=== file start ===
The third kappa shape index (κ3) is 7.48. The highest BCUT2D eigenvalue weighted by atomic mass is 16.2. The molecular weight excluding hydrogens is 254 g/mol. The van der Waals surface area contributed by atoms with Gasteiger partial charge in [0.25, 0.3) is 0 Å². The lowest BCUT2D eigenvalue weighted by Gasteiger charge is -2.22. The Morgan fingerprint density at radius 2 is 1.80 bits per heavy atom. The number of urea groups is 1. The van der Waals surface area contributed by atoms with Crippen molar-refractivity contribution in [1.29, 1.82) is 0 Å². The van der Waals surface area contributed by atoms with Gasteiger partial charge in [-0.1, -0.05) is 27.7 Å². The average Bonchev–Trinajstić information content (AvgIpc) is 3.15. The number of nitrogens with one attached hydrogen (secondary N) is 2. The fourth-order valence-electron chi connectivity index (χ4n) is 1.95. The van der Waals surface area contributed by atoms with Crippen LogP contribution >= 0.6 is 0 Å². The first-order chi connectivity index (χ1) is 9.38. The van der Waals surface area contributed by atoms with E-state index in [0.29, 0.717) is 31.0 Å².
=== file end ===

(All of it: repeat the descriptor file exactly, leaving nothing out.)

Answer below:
The third kappa shape index (κ3) is 7.48. The highest BCUT2D eigenvalue weighted by atomic mass is 16.2. The molecular weight excluding hydrogens is 254 g/mol. The van der Waals surface area contributed by atoms with Gasteiger partial charge in [0.25, 0.3) is 0 Å². The lowest BCUT2D eigenvalue weighted by Gasteiger charge is -2.22. The Morgan fingerprint density at radius 2 is 1.80 bits per heavy atom. The number of urea groups is 1. The van der Waals surface area contributed by atoms with Crippen molar-refractivity contribution in [1.29, 1.82) is 0 Å². The van der Waals surface area contributed by atoms with Gasteiger partial charge in [-0.1, -0.05) is 27.7 Å². The average Bonchev–Trinajstić information content (AvgIpc) is 3.15. The number of nitrogens with one attached hydrogen (secondary N) is 2. The fourth-order valence-electron chi connectivity index (χ4n) is 1.95. The van der Waals surface area contributed by atoms with Crippen LogP contribution >= 0.6 is 0 Å². The first-order chi connectivity index (χ1) is 9.38. The van der Waals surface area contributed by atoms with E-state index in [0.29, 0.717) is 31.0 Å².